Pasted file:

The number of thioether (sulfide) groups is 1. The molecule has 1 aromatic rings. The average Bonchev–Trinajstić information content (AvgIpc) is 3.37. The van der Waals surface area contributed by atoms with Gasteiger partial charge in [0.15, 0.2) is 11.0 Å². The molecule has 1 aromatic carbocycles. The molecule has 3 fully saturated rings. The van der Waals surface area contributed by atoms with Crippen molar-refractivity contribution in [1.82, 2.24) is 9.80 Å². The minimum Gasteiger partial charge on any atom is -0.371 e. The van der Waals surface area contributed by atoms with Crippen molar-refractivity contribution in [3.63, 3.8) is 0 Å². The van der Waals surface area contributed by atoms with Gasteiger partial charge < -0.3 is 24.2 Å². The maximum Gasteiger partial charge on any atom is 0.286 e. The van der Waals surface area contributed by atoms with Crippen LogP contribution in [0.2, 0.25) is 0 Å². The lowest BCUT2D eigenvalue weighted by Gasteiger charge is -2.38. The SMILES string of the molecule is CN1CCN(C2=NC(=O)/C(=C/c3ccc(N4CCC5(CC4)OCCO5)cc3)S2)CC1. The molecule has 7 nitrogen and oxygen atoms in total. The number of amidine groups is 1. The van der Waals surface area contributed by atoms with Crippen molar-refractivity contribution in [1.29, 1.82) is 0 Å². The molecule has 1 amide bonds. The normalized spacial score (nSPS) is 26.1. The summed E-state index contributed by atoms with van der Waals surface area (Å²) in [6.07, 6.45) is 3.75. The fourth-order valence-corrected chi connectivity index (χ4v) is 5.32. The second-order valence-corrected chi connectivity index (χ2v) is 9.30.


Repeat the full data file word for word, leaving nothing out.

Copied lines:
The number of thioether (sulfide) groups is 1. The molecule has 1 aromatic rings. The average Bonchev–Trinajstić information content (AvgIpc) is 3.37. The van der Waals surface area contributed by atoms with Gasteiger partial charge in [0.15, 0.2) is 11.0 Å². The molecule has 1 aromatic carbocycles. The molecule has 3 fully saturated rings. The van der Waals surface area contributed by atoms with Crippen molar-refractivity contribution in [1.82, 2.24) is 9.80 Å². The minimum Gasteiger partial charge on any atom is -0.371 e. The van der Waals surface area contributed by atoms with Crippen molar-refractivity contribution in [3.63, 3.8) is 0 Å². The van der Waals surface area contributed by atoms with Gasteiger partial charge < -0.3 is 24.2 Å². The maximum Gasteiger partial charge on any atom is 0.286 e. The van der Waals surface area contributed by atoms with Crippen LogP contribution in [0.2, 0.25) is 0 Å². The lowest BCUT2D eigenvalue weighted by Gasteiger charge is -2.38. The SMILES string of the molecule is CN1CCN(C2=NC(=O)/C(=C/c3ccc(N4CCC5(CC4)OCCO5)cc3)S2)CC1. The molecule has 7 nitrogen and oxygen atoms in total. The number of amidine groups is 1. The van der Waals surface area contributed by atoms with Crippen molar-refractivity contribution in [1.29, 1.82) is 0 Å². The molecule has 1 amide bonds. The normalized spacial score (nSPS) is 26.1. The summed E-state index contributed by atoms with van der Waals surface area (Å²) in [6.07, 6.45) is 3.75. The fourth-order valence-corrected chi connectivity index (χ4v) is 5.32. The second-order valence-corrected chi connectivity index (χ2v) is 9.30.